It was just a few years ago that Wanderlei Silva was on top of the world.
The Brazilian was wreaking havoc in Japan on an incredible 20-fight win streak while fighting under the Pride banner, and sitting as the best light heavyweight in the sport.
As times change and careers progress, Silva eventually moved back over to the UFC, the promotion he had fought for early in his MMA career, but didn't find the same type of success.
Call it age, call it competition catching up with him, but through six fights under his new UFC deal Silva was sitting with a 2-4 record and questions of retirement started to swirl.
UFC president Dana White seemed to encourage the idea because of Silva's long journey in the world of MMA, and some violent encounters with past opponents that either left him or the other guy laying in the center of the Octagon, unconscious.
It just wasn't in Wanderlei Silva to walk away, however; so he dusted himself off, picked himself up, got back in the gym and earned another shot in the UFC, and it paid off.
Silva put on a Fight of the Night performance with a victory over former Strikeforce middleweight champion Cung Le, and earned a spot coaching the first ever Ultimate Fighter in his native country of Brazil.
While he coached the entire season against Vitor Belfort, an injury forced Belfort out of the fight, so Silva will instead face Rich Franklin on June 23 in Brazil as the headline fight at UFC 147. One win doesn't erase the past, but Silva knows that one loss will absolutely bring up the questions again.
Is it time to retire? Is it time to walk away?
“I have a lot of pressure in all the fights. Right now, all the fights I need to prove I can still fight. All the time I need to prove, and I'm going to prove it again that I'm still a really good fighter and can put on a really good show,” Silva told MMAWeekly Radio.
Some fighters almost get offended at the notion that anybody should tell them it's time to hang up the gloves and walk away, others just understand it's part of the business.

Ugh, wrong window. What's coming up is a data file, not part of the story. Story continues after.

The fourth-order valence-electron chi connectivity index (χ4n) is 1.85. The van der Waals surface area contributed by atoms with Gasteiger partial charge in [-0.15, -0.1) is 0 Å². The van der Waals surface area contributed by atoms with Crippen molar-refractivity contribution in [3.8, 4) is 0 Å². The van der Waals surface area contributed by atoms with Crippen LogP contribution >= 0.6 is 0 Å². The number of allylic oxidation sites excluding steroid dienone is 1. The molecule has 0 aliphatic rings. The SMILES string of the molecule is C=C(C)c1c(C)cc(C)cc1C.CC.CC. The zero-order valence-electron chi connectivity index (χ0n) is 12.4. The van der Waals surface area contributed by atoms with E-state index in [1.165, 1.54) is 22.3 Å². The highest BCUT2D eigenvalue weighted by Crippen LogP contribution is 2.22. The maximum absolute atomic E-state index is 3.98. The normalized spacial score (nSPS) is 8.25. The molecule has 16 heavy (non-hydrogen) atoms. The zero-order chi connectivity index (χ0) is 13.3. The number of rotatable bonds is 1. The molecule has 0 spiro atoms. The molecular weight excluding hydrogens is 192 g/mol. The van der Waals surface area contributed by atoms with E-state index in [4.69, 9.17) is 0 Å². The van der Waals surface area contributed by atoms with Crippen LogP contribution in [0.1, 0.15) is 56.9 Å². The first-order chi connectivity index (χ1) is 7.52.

Silva is one of the guys who understands why he gets asked that question, and it's no different than what other fighters will deal with one day.
“That's normal. After you're like 32, 33, 35, 37 years old you're going to have these questions. When Jon Jones is 35 or 36 years (old), guys are going to talk to him ‘hey what do you think are you still going to fight or not?' It's going to happen with everybody,” said Silva.
“It's normal; we need to prove that we can still fight.”
Silva is addicted to fighting, but that's not necessarily a bad thing. He loves the adrenaline rush that comes along with walking into an arena. He loves staring his opponent down, and when it's finally time for the bell to sound and start the fight, he loves unleashing the “Axe Murderer” inside the cage.
It's not easy to want to give that up, so Wanderlei Silva is going to fight awfully hard to prove he still belongs in the UFC and not somewhere sitting on the sidelines.
“I'm going to keep going while my body feels good. I feel good and I love to fight, and when you've been inside the cage with like 20,000 people cheering for you, that's an incredible sensation,” Silva described.
“I don't know what I'm going to do after I finish because all the time I have these unique moments and I'm so happy for all that's happened in my life and my career. I just want to compete.”
He will look to do that once again when he faces Rich Franklin in the main event of UFC 147 because fighting and competing are what Wanderlei Silva knows best.
- Wanderlei Silva